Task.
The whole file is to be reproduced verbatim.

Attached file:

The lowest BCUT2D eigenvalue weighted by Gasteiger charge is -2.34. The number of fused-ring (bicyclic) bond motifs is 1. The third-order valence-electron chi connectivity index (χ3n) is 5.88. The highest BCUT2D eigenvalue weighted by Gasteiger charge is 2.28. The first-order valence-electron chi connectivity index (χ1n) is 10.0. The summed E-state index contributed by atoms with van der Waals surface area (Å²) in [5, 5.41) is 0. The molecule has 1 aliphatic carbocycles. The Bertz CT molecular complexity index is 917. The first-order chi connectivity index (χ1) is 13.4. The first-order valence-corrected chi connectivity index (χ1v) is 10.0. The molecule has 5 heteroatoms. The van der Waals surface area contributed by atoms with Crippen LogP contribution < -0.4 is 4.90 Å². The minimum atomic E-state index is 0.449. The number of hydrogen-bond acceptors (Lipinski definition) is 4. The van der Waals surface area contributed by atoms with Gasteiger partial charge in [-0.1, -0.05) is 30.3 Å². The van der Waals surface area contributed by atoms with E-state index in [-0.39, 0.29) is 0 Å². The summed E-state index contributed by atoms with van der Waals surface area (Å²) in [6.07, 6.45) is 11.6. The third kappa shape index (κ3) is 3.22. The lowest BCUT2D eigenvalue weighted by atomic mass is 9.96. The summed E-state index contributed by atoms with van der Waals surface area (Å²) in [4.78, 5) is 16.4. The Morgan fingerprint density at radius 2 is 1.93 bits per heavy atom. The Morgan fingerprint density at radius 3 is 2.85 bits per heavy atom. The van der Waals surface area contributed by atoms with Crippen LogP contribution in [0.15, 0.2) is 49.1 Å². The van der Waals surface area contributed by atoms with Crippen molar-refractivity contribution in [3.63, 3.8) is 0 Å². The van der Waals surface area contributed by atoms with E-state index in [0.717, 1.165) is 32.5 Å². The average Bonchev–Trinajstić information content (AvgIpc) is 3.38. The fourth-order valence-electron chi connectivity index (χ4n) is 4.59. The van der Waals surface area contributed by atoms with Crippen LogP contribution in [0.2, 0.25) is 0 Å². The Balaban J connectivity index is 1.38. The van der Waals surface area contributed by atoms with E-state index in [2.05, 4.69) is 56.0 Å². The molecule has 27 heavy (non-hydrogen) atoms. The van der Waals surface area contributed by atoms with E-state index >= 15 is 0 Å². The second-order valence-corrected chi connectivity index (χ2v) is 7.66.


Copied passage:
The lowest BCUT2D eigenvalue weighted by Gasteiger charge is -2.34. The number of fused-ring (bicyclic) bond motifs is 1. The third-order valence-electron chi connectivity index (χ3n) is 5.88. The highest BCUT2D eigenvalue weighted by Gasteiger charge is 2.28. The first-order valence-electron chi connectivity index (χ1n) is 10.0. The summed E-state index contributed by atoms with van der Waals surface area (Å²) in [5, 5.41) is 0. The molecule has 1 aliphatic carbocycles. The Bertz CT molecular complexity index is 917. The first-order chi connectivity index (χ1) is 13.4. The first-order valence-corrected chi connectivity index (χ1v) is 10.0. The molecule has 5 heteroatoms. The van der Waals surface area contributed by atoms with Crippen LogP contribution < -0.4 is 4.90 Å². The minimum atomic E-state index is 0.449. The number of hydrogen-bond acceptors (Lipinski definition) is 4. The van der Waals surface area contributed by atoms with Gasteiger partial charge in [-0.1, -0.05) is 30.3 Å². The van der Waals surface area contributed by atoms with E-state index in [-0.39, 0.29) is 0 Å². The summed E-state index contributed by atoms with van der Waals surface area (Å²) in [6.07, 6.45) is 11.6. The third kappa shape index (κ3) is 3.22. The lowest BCUT2D eigenvalue weighted by atomic mass is 9.96. The summed E-state index contributed by atoms with van der Waals surface area (Å²) in [4.78, 5) is 16.4. The Morgan fingerprint density at radius 2 is 1.93 bits per heavy atom. The Morgan fingerprint density at radius 3 is 2.85 bits per heavy atom. The van der Waals surface area contributed by atoms with Crippen LogP contribution in [0.15, 0.2) is 49.1 Å². The van der Waals surface area contributed by atoms with Crippen molar-refractivity contribution in [3.63, 3.8) is 0 Å². The van der Waals surface area contributed by atoms with E-state index in [0.717, 1.165) is 32.5 Å². The average Bonchev–Trinajstić information content (AvgIpc) is 3.38. The fourth-order valence-electron chi connectivity index (χ4n) is 4.59. The van der Waals surface area contributed by atoms with Crippen LogP contribution in [0.2, 0.25) is 0 Å². The Balaban J connectivity index is 1.38. The van der Waals surface area contributed by atoms with E-state index in [2.05, 4.69) is 56.0 Å². The molecule has 27 heavy (non-hydrogen) atoms. The van der Waals surface area contributed by atoms with E-state index >= 15 is 0 Å². The second-order valence-corrected chi connectivity index (χ2v) is 7.66.